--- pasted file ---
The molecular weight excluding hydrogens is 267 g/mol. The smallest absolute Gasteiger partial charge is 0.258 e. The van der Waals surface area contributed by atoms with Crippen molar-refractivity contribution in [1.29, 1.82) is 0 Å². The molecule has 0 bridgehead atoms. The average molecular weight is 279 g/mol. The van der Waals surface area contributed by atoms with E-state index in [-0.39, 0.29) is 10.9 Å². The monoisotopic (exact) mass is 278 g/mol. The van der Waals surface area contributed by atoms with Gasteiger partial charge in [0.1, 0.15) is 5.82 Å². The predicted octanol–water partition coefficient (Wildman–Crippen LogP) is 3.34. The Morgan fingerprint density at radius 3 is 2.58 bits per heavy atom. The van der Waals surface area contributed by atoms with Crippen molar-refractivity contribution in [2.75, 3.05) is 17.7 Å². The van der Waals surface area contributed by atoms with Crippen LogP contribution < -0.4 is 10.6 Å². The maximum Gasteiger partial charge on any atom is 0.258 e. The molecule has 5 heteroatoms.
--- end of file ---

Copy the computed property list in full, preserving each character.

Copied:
The molecular weight excluding hydrogens is 267 g/mol. The smallest absolute Gasteiger partial charge is 0.258 e. The van der Waals surface area contributed by atoms with Crippen molar-refractivity contribution in [1.29, 1.82) is 0 Å². The molecule has 0 bridgehead atoms. The average molecular weight is 279 g/mol. The van der Waals surface area contributed by atoms with E-state index in [-0.39, 0.29) is 10.9 Å². The monoisotopic (exact) mass is 278 g/mol. The van der Waals surface area contributed by atoms with Gasteiger partial charge in [0.1, 0.15) is 5.82 Å². The predicted octanol–water partition coefficient (Wildman–Crippen LogP) is 3.34. The Morgan fingerprint density at radius 3 is 2.58 bits per heavy atom. The van der Waals surface area contributed by atoms with Crippen molar-refractivity contribution in [2.75, 3.05) is 17.7 Å². The van der Waals surface area contributed by atoms with Crippen LogP contribution < -0.4 is 10.6 Å². The maximum Gasteiger partial charge on any atom is 0.258 e. The molecule has 5 heteroatoms.